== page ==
argument is meritless.
Second, Zander argues that the United States fails to “meet its burden of proof for
assertion of the procedural default affirmative defense.” 43 Zander string-cites numerous Tenth
Circuit cases that allegedly support this argument. 44 None, however, imposes a burden on the
United States to do anything other than raise the procedural default defense, and even then, many
of the cases Zander cites emphasize that the district court may raise the defense sua sponte. 45
Therefore, this argument is meritless.
28 U.S.C. § 2255(b).
Id. at 3.
10 A.L.R. Fed. 724 §4(a) (collecting many cases).
Reply to Supplemental Response at 4.
U.S. v. Allen, 16 F.3d 377 (10th Cir. 1994) (stating that the United States must raise the defense or the court may
raise it sua sponte: “Here, the government did not initially raise procedural bar as a defense to allen’s motion, and
the district court did not raise it sua sponte.”); U.S. v. Parks, 618 Fed. App’x. 365 (10th Cir. 2015) (same); U.S. v.
Jenkins, 604 Fed. App’x. 744 (10th Cir. 2015) (same); U.S. v. Miller, 539 Fed. App’x. 874 (10th Cir. 2013) (same).
Third, Zander argues that he was procedurally barred from raising certain grounds in his
direct appeal because his first § 2255 motion was pending before this court. This argument is
treated below. 46
Fourth, Zander argues that the Order Denying First § 2255 Motion, stating “Zander’s
motion is premature and should not be considered until resolution of his Appeal,” 47 indicated
that he could not raise these issues on his direct appeal; i.e., that he would have to wait until after
his direct appeal had been resolved before he could raise these issues in the first instance. 48 This
mischaracterizes the Order Denying First § 2255 Motion. The Order Denying First § 2255
Motion only indicated that Zander could not bring a § 2255 motion before making a direct
And fifth, Zander argues that Bousley v. United States precludes the procedural default
defense because the eight grounds raised in the Motion could not be presented without further
factual development. 49 Zander then lists specific facts “which are dehors the record” for the
Motion’s first four grounds. This argument is treated below. 50
B. Zander fails to show cause and prejudice for not raising these issues in his direct
In his Reply to Supplemental Response, Zander discusses each ground for his motion and
argues that there was both cause for failing to raise these grounds in his direct appeal and that he
was actually prejudiced from the alleged errors.
See B.1. infra.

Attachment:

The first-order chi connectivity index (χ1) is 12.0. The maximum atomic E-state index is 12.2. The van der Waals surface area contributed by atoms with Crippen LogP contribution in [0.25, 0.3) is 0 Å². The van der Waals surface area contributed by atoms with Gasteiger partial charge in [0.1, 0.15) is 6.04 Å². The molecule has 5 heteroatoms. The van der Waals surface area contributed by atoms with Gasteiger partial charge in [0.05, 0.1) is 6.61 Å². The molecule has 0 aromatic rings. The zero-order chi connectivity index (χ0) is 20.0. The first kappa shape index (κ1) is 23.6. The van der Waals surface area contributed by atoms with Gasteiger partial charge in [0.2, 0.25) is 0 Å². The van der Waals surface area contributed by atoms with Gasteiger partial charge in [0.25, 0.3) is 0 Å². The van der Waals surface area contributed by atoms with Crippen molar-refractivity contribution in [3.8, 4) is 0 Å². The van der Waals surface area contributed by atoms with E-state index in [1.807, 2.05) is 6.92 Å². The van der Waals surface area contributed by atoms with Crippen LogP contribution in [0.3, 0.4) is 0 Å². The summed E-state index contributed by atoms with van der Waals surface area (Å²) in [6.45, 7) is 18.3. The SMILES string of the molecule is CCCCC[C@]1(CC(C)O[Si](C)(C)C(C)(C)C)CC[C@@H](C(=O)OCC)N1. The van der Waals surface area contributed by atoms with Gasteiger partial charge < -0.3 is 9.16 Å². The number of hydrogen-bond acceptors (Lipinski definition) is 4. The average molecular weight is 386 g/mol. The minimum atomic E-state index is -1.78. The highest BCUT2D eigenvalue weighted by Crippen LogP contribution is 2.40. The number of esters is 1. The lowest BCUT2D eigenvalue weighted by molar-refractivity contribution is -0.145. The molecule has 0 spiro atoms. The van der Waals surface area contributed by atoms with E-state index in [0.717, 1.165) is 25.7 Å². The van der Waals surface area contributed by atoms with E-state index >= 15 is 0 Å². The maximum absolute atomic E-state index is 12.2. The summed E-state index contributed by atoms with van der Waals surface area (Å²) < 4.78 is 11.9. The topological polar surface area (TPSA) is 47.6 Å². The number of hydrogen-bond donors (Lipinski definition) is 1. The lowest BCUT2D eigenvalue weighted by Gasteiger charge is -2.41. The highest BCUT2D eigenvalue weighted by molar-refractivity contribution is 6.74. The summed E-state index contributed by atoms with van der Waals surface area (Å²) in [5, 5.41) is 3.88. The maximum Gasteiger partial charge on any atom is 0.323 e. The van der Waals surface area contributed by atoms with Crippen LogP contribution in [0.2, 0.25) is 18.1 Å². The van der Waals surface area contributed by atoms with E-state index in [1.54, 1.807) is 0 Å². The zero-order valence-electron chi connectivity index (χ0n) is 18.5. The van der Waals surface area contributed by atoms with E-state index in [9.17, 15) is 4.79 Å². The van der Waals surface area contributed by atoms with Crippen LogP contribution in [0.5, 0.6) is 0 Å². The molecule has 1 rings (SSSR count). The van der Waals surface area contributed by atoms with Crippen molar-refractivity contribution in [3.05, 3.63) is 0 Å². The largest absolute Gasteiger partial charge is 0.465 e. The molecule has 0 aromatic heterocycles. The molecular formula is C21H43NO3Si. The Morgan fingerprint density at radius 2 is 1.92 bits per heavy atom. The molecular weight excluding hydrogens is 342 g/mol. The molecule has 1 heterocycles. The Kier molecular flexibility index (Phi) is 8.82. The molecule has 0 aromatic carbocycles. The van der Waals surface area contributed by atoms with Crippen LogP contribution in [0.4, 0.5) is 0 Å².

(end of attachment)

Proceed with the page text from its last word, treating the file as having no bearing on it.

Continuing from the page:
Order Denying First § 2255 Motion at 2.
Reply to Supplemental Response at 5.
Reply to Supplemental Response at 6–9.
See B.1. infra.
1. There was no cause for failing to raise these issues on direct appeal.
Zander argues that he did not raise these arguments in his direct appeal for three reasons:
first, there was an insufficient record on appeal; 51 second, there was an insufficient “factual and
legal basis”; 52 and third, he was procedurally barred from raising issues on direct appeal while
resolution of those issues were still pending before district court in his First § 2255 motion. 53
To show cause, the petitioner must demonstrate “some [objective] external impediment
preventing counsel from constructing or raising the claim.” 54 Examples of external impediments
that satisfy this standard include “interference by officials, a showing that the factual or legal
basis for a claim was not reasonably available to counsel, and ineffective assistance of
Zander fails to show cause for not raising all eight grounds in his direct appeal. He does
not show that there was interference by officials that prevented him from making these claims in
his direct appeal. He does not show that that the factual or legal bases for the claims were not
reasonably available to his counsel. And he does not make any allegations of ineffective
assistance of counsel.
For his first and second grounds, Zander argues that there was nothing in the
record showing that “the government knew or should have known of Ms. Furniss
[sic] false testimony” or that “the government knew or should have known of the
false testimony of Ms. Gayle Rollo.” 56 Although it may be true that the United
Id. at 11–12.
Id. at 13.
Id. at 14–15.
Murray v. Carrier, 477 U.S. 478, 492 (1986).
16A Fed. Proc., L. Ed. § 41:496 (collecting cases).
Reply to Supplemental Response at 12.
States’ knowledge regarding the veracity of certain testimony is not in the record,
the content of that testimony is in the record. Further, any subsequent reference to
the testimony is in the record. Zander should have raised this issue on direct
Similarly, for his third and fourth grounds, Zander argues that the “[f]acts
demonstrating the government’s intention to ambush Petitioner at trial with
surprise evidence of false allegations of other crimes and bad acts are dehors the
record.” 57 Again, the United States’ intentions may not be in the record, but any
arguments made at trial are in the record. Zander also argues that he could not
raise these arguments in his direct appeal because he had already raised them in
his first § 2255 motion and he was therefore procedurally barred from including